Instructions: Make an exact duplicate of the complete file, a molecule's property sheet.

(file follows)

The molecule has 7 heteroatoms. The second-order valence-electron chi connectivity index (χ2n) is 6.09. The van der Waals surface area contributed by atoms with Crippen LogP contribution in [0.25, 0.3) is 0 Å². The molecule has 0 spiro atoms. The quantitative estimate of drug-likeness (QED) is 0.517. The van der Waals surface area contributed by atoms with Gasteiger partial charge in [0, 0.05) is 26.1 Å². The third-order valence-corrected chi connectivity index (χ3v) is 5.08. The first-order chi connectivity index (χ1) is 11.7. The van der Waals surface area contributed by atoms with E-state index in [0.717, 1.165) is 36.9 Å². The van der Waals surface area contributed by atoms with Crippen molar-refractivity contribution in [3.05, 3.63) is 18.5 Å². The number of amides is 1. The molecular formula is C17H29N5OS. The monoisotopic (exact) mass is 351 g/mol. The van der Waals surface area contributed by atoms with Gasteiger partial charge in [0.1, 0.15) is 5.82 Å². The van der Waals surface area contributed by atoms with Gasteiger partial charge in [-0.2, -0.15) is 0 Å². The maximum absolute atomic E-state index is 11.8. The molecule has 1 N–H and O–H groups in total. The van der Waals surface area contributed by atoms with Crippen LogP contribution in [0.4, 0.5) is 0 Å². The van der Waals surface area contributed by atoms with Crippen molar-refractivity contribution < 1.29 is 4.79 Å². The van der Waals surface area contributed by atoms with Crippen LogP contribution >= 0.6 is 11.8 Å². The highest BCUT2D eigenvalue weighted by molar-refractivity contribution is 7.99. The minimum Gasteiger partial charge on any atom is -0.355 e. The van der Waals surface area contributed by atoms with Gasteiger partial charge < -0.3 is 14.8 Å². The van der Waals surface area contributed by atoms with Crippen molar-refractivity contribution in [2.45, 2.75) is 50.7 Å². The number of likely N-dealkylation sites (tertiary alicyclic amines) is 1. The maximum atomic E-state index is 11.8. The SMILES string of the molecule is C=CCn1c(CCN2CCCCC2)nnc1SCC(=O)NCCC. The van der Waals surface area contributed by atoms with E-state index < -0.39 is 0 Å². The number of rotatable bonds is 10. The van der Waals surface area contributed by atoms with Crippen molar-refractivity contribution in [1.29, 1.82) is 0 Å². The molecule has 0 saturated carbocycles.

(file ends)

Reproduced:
The molecule has 7 heteroatoms. The second-order valence-electron chi connectivity index (χ2n) is 6.09. The van der Waals surface area contributed by atoms with Crippen LogP contribution in [0.25, 0.3) is 0 Å². The molecule has 0 spiro atoms. The quantitative estimate of drug-likeness (QED) is 0.517. The van der Waals surface area contributed by atoms with Gasteiger partial charge in [0, 0.05) is 26.1 Å². The third-order valence-corrected chi connectivity index (χ3v) is 5.08. The first-order chi connectivity index (χ1) is 11.7. The van der Waals surface area contributed by atoms with E-state index in [0.717, 1.165) is 36.9 Å². The van der Waals surface area contributed by atoms with Crippen molar-refractivity contribution in [3.05, 3.63) is 18.5 Å². The number of amides is 1. The molecular formula is C17H29N5OS. The monoisotopic (exact) mass is 351 g/mol. The van der Waals surface area contributed by atoms with Gasteiger partial charge in [0.1, 0.15) is 5.82 Å². The van der Waals surface area contributed by atoms with Gasteiger partial charge in [-0.2, -0.15) is 0 Å². The maximum absolute atomic E-state index is 11.8. The molecule has 1 N–H and O–H groups in total. The van der Waals surface area contributed by atoms with Crippen LogP contribution in [0.4, 0.5) is 0 Å². The van der Waals surface area contributed by atoms with Crippen molar-refractivity contribution < 1.29 is 4.79 Å². The van der Waals surface area contributed by atoms with Crippen LogP contribution >= 0.6 is 11.8 Å². The highest BCUT2D eigenvalue weighted by molar-refractivity contribution is 7.99. The minimum Gasteiger partial charge on any atom is -0.355 e. The van der Waals surface area contributed by atoms with Gasteiger partial charge < -0.3 is 14.8 Å². The van der Waals surface area contributed by atoms with Crippen molar-refractivity contribution in [2.45, 2.75) is 50.7 Å². The number of likely N-dealkylation sites (tertiary alicyclic amines) is 1. The maximum atomic E-state index is 11.8. The SMILES string of the molecule is C=CCn1c(CCN2CCCCC2)nnc1SCC(=O)NCCC. The van der Waals surface area contributed by atoms with E-state index < -0.39 is 0 Å². The number of rotatable bonds is 10. The van der Waals surface area contributed by atoms with Crippen molar-refractivity contribution in [1.29, 1.82) is 0 Å². The molecule has 0 saturated carbocycles.